THE EURO HONEYMOON IS OVER. SO WHATS NEXT?
knows whether a project is legitimate or worse, whether the figures presented
to complete the criteria, example number of new jobs created, is genuine
or pie in the sky.
The Euro zone has a
few days left before the original currencies of the respective countries
are firmly and truly buried. Most, if not all of my Spanish neighbours,
have completely forgotten about the peseta. The shop attendants are totally
fluent in handling the currency, and price tags have now switched places.
Values of goods are in large Euro numbers. The peseta has gone forever.
Admittedly, a certain increase in pricing has taken place during the rounding
up rather than rounding down - period from one currency to the
other. But apart from minor oddballs such as my local drugstores
automatic weighing machine (which now costs 50 Euro cents a shot instead
of 25 pesetas!) most housewives are happy with the Euro shopping basket
pricing. So. What happens next? What will be the next major European Union
Britains future entry? Nah! Too insignificant. Common European taxation
laws and other financial issues? Far too complicated. How about the future
European expansion. Now that is a major issue! Were talking about
another ten* new countries representing an increase of more that 80 million
inhabitants that are waiting at the gates. Not all are up to the standards
of living of the present fifteen** yet are eager to become part of this
great new venture nicknamed by some as the Super Europe. This
may sound grand on paper, but what are or will be the major issues on
entry and more important, how will they affect the elder member
states? No better place to start than to take a look at the present and
future distribution of European funds for the less wealthy regions when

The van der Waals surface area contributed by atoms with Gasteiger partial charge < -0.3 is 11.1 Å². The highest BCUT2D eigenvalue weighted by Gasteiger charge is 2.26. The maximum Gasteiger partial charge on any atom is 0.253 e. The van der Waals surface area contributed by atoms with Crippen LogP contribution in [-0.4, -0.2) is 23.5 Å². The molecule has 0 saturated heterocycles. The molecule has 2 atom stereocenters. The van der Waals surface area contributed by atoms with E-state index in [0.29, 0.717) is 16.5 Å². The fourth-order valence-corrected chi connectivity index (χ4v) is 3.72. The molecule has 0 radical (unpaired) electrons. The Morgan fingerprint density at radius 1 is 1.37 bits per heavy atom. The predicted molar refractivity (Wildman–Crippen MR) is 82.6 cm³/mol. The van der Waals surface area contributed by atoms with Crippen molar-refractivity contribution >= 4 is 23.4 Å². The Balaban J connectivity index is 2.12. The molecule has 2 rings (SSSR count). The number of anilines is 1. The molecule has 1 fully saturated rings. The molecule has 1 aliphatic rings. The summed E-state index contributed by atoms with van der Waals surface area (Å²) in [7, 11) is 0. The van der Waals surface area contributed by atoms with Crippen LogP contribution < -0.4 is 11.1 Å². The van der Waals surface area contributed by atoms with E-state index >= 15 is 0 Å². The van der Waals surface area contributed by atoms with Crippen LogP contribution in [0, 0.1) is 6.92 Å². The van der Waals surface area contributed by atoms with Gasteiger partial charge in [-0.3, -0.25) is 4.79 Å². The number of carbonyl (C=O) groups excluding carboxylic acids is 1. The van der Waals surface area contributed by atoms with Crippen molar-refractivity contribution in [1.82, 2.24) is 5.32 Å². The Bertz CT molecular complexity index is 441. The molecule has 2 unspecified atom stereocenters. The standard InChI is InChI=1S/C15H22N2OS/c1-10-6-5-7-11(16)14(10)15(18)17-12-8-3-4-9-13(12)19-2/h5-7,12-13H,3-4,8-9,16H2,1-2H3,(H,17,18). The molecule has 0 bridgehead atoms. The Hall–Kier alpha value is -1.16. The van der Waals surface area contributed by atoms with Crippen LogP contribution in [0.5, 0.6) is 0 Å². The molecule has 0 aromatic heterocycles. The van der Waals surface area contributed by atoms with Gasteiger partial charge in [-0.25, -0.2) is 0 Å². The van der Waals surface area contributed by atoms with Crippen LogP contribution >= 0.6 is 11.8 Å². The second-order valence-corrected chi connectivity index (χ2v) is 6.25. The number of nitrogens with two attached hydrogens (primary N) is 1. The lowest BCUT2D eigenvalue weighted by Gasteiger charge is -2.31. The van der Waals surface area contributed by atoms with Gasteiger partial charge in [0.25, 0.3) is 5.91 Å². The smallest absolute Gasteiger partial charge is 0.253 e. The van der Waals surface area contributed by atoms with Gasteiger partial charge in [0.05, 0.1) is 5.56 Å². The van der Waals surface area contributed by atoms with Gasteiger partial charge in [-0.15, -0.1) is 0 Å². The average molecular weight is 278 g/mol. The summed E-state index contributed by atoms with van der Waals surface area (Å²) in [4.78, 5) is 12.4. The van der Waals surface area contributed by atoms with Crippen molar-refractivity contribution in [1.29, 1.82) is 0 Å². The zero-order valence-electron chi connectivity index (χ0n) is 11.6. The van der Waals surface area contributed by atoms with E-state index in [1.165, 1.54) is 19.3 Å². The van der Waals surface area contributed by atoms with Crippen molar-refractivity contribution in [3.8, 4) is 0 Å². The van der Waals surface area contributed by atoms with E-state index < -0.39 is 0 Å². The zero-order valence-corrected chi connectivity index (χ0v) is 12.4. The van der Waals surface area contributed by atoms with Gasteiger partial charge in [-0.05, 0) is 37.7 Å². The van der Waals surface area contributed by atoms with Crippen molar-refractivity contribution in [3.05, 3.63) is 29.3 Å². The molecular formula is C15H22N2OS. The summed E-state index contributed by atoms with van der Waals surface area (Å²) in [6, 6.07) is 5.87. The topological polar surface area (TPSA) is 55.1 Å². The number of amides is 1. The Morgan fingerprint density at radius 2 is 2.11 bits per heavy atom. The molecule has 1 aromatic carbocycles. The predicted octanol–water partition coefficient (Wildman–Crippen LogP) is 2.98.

this new lot join.
What the hell are the European funds anyway? What are they for? How are
they structured and managed? By whom? How much money are we talking about?
Who controls and audits the accounts? At first glance it seems like a
big slush fund that sits in Brussels whereby money comes in from the rich
members and is handed out to the poorer ones. Now and again the various
European Finance ministers get together and argue about how they are distributed.
They sign a few papers and back to business as usual. To be honest, Im
sure most European citizens, other than those directly affected havent
a clue how the system works. Thanks to old faithful Internet, I decided
to investigate how all this money is manipulated and what I discovered
was amazing, to say the least! Hampton Court maze is a straight path compared
to the EU Funding system. But lets get down to the basics.
Enter ERDF, better known as The European Regional Development
Many moons ago, the European Union agreed that any region below the average
percentage of GDP per capita within the EU was eligible to funds from
the ERDF. In other words, based on a European average of 100%, any area
within the Union that was below this mean had access to European money.
Pretty simple at face value, but Pandoras box in practice. As bureaucrats
would have it, and similar to the ten commandments whereby thousands of
laws were developed, a myriad of European funding schemes were introduced.
As a brief explanation, the ERDF is broken up into different programs
a. Objective 1. Underdeveloped regions (Ireland, Spain, Greece and Portugal).
b. Objective 2. Re-conversion of backward sectors of industry. (Example:
c. Interreg. This is an interesting one that deals with cross border development
such as Spain and Portugal.
d. Urban. Assistance in the rebuilding of Ye olde European towns.